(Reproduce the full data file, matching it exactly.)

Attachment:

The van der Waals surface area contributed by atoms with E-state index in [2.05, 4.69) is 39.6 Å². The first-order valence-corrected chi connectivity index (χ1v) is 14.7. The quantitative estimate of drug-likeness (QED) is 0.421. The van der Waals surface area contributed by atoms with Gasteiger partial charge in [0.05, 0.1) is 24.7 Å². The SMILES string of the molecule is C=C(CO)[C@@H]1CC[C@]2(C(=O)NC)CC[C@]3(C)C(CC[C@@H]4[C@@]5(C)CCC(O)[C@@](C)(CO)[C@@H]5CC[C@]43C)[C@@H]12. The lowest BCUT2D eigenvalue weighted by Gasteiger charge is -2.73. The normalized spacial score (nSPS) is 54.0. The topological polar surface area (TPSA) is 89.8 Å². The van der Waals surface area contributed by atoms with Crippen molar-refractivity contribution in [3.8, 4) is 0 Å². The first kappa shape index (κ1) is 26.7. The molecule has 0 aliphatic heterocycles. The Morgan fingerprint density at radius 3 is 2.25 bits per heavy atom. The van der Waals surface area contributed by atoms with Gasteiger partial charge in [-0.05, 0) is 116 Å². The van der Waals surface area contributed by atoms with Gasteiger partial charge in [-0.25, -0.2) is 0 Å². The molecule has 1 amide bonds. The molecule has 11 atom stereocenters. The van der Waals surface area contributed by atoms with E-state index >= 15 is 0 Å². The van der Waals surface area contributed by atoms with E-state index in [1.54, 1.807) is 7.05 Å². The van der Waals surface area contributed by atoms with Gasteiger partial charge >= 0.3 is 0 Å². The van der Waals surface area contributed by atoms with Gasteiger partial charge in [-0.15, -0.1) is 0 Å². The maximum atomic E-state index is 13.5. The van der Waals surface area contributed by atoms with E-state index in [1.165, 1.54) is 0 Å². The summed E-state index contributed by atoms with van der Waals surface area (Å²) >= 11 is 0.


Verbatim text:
The van der Waals surface area contributed by atoms with E-state index in [2.05, 4.69) is 39.6 Å². The first-order valence-corrected chi connectivity index (χ1v) is 14.7. The quantitative estimate of drug-likeness (QED) is 0.421. The van der Waals surface area contributed by atoms with Gasteiger partial charge in [0.05, 0.1) is 24.7 Å². The SMILES string of the molecule is C=C(CO)[C@@H]1CC[C@]2(C(=O)NC)CC[C@]3(C)C(CC[C@@H]4[C@@]5(C)CCC(O)[C@@](C)(CO)[C@@H]5CC[C@]43C)[C@@H]12. The lowest BCUT2D eigenvalue weighted by Gasteiger charge is -2.73. The normalized spacial score (nSPS) is 54.0. The topological polar surface area (TPSA) is 89.8 Å². The van der Waals surface area contributed by atoms with Crippen molar-refractivity contribution in [3.8, 4) is 0 Å². The first kappa shape index (κ1) is 26.7. The molecule has 0 aliphatic heterocycles. The Morgan fingerprint density at radius 3 is 2.25 bits per heavy atom. The van der Waals surface area contributed by atoms with Gasteiger partial charge in [-0.05, 0) is 116 Å². The van der Waals surface area contributed by atoms with Gasteiger partial charge in [-0.25, -0.2) is 0 Å². The molecule has 1 amide bonds. The molecule has 11 atom stereocenters. The van der Waals surface area contributed by atoms with E-state index >= 15 is 0 Å². The van der Waals surface area contributed by atoms with E-state index in [1.54, 1.807) is 7.05 Å². The van der Waals surface area contributed by atoms with Gasteiger partial charge >= 0.3 is 0 Å². The van der Waals surface area contributed by atoms with Gasteiger partial charge in [-0.15, -0.1) is 0 Å². The maximum atomic E-state index is 13.5. The van der Waals surface area contributed by atoms with E-state index in [1.165, 1.54) is 0 Å². The summed E-state index contributed by atoms with van der Waals surface area (Å²) >= 11 is 0.